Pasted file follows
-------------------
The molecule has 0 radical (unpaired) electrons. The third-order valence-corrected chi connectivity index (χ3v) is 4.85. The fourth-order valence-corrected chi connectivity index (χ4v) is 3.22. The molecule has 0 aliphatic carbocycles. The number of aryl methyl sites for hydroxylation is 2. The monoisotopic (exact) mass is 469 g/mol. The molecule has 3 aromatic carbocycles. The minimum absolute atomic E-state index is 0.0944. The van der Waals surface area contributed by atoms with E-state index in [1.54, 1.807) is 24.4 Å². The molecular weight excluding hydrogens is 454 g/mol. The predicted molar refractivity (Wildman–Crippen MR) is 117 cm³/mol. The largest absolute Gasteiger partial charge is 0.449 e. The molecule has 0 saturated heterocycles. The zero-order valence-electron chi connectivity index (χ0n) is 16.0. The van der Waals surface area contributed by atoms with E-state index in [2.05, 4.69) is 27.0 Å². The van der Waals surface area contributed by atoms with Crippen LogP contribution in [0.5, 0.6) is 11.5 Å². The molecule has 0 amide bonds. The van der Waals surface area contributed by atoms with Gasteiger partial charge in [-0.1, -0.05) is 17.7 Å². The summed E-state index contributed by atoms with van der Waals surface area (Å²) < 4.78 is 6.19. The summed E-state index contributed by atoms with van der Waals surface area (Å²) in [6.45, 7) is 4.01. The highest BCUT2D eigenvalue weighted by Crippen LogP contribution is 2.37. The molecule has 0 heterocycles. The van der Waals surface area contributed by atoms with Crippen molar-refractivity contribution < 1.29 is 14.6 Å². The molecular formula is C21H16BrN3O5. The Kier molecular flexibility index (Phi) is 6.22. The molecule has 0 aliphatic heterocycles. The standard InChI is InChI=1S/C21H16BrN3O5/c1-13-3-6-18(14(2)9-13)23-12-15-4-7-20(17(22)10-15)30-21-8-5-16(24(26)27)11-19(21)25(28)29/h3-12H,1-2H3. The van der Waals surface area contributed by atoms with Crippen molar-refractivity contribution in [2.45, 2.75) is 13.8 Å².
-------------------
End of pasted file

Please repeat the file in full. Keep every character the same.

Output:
The molecule has 0 radical (unpaired) electrons. The third-order valence-corrected chi connectivity index (χ3v) is 4.85. The fourth-order valence-corrected chi connectivity index (χ4v) is 3.22. The molecule has 0 aliphatic carbocycles. The number of aryl methyl sites for hydroxylation is 2. The monoisotopic (exact) mass is 469 g/mol. The molecule has 3 aromatic carbocycles. The minimum absolute atomic E-state index is 0.0944. The van der Waals surface area contributed by atoms with E-state index in [1.54, 1.807) is 24.4 Å². The molecular weight excluding hydrogens is 454 g/mol. The predicted molar refractivity (Wildman–Crippen MR) is 117 cm³/mol. The largest absolute Gasteiger partial charge is 0.449 e. The molecule has 0 saturated heterocycles. The zero-order valence-electron chi connectivity index (χ0n) is 16.0. The van der Waals surface area contributed by atoms with E-state index in [2.05, 4.69) is 27.0 Å². The van der Waals surface area contributed by atoms with Crippen LogP contribution in [0.5, 0.6) is 11.5 Å². The molecule has 0 amide bonds. The van der Waals surface area contributed by atoms with Gasteiger partial charge in [-0.1, -0.05) is 17.7 Å². The summed E-state index contributed by atoms with van der Waals surface area (Å²) < 4.78 is 6.19. The summed E-state index contributed by atoms with van der Waals surface area (Å²) in [6.45, 7) is 4.01. The highest BCUT2D eigenvalue weighted by Crippen LogP contribution is 2.37. The molecule has 0 heterocycles. The van der Waals surface area contributed by atoms with Crippen molar-refractivity contribution < 1.29 is 14.6 Å². The molecular formula is C21H16BrN3O5. The Kier molecular flexibility index (Phi) is 6.22. The molecule has 0 aliphatic heterocycles. The standard InChI is InChI=1S/C21H16BrN3O5/c1-13-3-6-18(14(2)9-13)23-12-15-4-7-20(17(22)10-15)30-21-8-5-16(24(26)27)11-19(21)25(28)29/h3-12H,1-2H3. The van der Waals surface area contributed by atoms with Crippen molar-refractivity contribution in [2.45, 2.75) is 13.8 Å².